EEOC targets Wynn Las Vegas, alleging disability discrimination

By Mark Iandolo | Sep 26, 2016

LAS VEGAS (Legal Newsline) - The U.S. Equal Employment Opportunity Commission has announced a lawsuit against Wynn Las Vegas LLC for allegations of discriminating against a disabled employee.


Wynn owns and operates a luxury resort that includes casinos, hotels, entertainment venues, restaurants and shops on the Las Vegas Strip. According to the EEOC, Wynn began a practice in 2010 of requiring security guards to work mandatory overtime.

One security guard allegedly requested an accommodation due to his disability; he was a U.S. Army veteran diagnosed with post-traumatic stress disorder (PTSD). EEOC alleges Wynn denied the request and, when the guard filed a complaint with EEOC, suspended him.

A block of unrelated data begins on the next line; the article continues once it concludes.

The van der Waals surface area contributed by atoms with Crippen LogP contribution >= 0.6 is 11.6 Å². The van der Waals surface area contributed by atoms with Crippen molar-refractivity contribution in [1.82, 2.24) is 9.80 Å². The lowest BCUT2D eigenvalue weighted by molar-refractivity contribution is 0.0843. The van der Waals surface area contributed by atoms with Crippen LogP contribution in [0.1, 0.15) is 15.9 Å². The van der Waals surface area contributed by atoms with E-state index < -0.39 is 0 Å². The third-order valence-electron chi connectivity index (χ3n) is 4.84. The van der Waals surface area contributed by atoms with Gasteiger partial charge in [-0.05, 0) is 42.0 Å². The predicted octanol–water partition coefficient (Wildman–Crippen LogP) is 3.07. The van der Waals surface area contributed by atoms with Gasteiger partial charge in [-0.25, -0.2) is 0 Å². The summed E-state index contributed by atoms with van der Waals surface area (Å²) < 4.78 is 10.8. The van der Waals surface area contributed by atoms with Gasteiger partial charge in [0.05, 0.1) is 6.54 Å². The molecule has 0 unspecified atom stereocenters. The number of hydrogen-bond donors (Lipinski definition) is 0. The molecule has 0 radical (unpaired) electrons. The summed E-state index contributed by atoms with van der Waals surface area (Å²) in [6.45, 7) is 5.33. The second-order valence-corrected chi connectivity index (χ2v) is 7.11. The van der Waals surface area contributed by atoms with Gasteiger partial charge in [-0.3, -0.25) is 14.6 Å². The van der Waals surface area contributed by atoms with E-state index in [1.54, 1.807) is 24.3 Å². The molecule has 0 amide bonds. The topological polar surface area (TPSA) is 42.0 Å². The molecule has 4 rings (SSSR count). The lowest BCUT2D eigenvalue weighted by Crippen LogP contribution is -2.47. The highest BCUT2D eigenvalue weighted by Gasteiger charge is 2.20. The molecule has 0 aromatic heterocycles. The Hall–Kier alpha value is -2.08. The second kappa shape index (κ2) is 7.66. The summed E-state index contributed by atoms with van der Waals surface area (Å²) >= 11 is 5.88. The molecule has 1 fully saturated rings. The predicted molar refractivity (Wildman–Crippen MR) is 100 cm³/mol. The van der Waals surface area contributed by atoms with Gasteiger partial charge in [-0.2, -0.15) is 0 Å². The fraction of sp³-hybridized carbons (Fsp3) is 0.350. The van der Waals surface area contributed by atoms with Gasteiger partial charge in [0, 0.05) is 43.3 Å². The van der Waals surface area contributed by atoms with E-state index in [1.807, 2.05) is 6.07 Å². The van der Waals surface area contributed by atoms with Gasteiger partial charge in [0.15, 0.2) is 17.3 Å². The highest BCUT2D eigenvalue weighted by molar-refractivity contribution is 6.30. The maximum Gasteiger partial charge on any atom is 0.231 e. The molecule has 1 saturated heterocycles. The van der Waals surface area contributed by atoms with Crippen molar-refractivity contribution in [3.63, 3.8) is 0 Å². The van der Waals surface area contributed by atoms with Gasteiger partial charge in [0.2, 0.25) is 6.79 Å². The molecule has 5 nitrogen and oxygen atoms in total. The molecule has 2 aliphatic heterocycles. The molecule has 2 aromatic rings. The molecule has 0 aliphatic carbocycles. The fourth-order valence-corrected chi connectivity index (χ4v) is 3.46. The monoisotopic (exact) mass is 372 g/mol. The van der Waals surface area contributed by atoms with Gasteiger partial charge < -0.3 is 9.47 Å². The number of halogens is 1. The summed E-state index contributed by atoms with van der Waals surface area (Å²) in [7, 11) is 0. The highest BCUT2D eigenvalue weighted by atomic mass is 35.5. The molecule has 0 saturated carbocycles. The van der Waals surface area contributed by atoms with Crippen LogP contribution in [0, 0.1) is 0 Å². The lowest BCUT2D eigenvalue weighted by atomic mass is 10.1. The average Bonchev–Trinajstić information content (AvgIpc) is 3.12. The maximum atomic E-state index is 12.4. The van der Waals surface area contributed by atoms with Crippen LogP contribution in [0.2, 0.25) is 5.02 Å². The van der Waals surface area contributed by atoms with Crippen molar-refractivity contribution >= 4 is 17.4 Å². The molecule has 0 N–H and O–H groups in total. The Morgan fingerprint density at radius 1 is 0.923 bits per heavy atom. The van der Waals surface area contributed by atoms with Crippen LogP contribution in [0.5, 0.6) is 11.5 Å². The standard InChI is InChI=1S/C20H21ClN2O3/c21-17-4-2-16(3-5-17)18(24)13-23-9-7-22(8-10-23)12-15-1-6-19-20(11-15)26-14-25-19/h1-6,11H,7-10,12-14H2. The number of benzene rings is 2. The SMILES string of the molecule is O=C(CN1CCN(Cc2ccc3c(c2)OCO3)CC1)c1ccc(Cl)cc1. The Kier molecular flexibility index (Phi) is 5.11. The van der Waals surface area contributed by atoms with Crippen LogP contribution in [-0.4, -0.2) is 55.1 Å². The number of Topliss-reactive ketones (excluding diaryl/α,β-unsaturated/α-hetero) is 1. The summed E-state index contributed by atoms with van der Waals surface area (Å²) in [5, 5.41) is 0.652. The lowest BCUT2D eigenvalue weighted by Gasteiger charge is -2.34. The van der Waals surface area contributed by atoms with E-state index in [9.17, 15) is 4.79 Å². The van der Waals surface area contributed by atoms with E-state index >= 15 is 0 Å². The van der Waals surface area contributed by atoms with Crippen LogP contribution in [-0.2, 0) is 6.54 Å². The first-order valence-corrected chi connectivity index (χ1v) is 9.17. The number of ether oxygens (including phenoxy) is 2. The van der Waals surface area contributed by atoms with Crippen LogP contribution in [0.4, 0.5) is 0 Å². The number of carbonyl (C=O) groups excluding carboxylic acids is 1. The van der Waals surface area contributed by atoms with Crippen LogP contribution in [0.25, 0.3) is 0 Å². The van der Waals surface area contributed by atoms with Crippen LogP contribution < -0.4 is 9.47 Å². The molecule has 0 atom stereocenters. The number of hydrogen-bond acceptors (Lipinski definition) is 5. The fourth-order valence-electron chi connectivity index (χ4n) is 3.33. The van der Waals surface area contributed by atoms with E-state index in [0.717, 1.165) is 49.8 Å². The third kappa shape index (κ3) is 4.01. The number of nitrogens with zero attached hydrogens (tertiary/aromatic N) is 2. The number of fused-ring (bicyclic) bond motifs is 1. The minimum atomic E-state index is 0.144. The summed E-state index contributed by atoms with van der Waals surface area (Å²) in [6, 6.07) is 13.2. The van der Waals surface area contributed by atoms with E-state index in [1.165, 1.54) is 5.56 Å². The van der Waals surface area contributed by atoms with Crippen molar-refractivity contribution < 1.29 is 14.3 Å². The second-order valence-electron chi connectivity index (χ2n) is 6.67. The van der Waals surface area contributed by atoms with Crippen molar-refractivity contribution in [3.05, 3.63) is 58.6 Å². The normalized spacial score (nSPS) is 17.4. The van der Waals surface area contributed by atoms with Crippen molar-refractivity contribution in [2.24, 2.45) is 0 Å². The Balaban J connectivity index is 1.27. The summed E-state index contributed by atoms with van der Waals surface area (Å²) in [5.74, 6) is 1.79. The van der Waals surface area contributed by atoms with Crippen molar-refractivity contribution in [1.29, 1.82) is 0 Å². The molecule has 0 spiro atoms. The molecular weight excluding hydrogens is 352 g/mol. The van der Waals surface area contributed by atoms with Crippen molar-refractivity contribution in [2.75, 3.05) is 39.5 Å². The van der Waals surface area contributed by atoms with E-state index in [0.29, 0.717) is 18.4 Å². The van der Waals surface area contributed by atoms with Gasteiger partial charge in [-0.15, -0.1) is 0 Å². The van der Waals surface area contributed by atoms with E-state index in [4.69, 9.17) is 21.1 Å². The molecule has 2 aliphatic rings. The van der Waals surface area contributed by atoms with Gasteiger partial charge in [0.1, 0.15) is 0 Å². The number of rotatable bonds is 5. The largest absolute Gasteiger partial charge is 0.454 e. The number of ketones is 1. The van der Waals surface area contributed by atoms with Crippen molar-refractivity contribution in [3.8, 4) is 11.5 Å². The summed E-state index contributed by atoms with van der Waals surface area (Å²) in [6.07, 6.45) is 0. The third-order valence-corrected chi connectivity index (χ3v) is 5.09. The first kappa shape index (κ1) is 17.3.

"In recent years we have seen an increase in disability cases and employers failing to properly engage in the interactive process to look for an accommodation, as they are legally required to do," said Anna Park, regional attorney for EEOC's Los Angeles District. "This case is especially distressing since an Army veteran who sacrificed his health by serving his country then suffered further from his employer's intransigence."


The EEOC seeks back pay, as well as compensatory and punitive damages. It also seeks injunctive relief in an effort to prevent Wynn from discriminating in the future.


"Employers should review their policies and practices to ensure that people are properly trained on disability discrimination law,” said Richard Burgamy, director of EEOC's Las Vegas Office. “The process of asking for an accommodation should not be so burdensome that it stops people from exercising their rights."

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